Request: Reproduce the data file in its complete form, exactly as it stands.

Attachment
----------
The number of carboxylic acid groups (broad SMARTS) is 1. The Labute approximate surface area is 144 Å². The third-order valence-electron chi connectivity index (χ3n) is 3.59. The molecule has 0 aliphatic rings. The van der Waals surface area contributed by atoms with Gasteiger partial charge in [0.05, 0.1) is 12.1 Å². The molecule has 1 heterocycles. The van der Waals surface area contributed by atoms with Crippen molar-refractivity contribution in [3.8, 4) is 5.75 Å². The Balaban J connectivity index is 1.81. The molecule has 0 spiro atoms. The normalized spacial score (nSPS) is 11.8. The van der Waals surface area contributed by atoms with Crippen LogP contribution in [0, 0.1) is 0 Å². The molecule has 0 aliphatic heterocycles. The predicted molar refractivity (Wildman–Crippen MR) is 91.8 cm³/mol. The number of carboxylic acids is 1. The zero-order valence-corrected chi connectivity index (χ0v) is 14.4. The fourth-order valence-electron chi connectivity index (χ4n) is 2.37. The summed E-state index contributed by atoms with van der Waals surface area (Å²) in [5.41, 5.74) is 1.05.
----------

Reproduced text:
The number of carboxylic acid groups (broad SMARTS) is 1. The Labute approximate surface area is 144 Å². The third-order valence-electron chi connectivity index (χ3n) is 3.59. The molecule has 0 aliphatic rings. The van der Waals surface area contributed by atoms with Gasteiger partial charge in [0.05, 0.1) is 12.1 Å². The molecule has 1 heterocycles. The van der Waals surface area contributed by atoms with Crippen molar-refractivity contribution in [3.8, 4) is 5.75 Å². The Balaban J connectivity index is 1.81. The molecule has 0 spiro atoms. The normalized spacial score (nSPS) is 11.8. The van der Waals surface area contributed by atoms with Crippen LogP contribution in [0, 0.1) is 0 Å². The molecule has 0 aliphatic heterocycles. The predicted molar refractivity (Wildman–Crippen MR) is 91.8 cm³/mol. The number of carboxylic acids is 1. The zero-order valence-corrected chi connectivity index (χ0v) is 14.4. The fourth-order valence-electron chi connectivity index (χ4n) is 2.37. The summed E-state index contributed by atoms with van der Waals surface area (Å²) in [5.41, 5.74) is 1.05.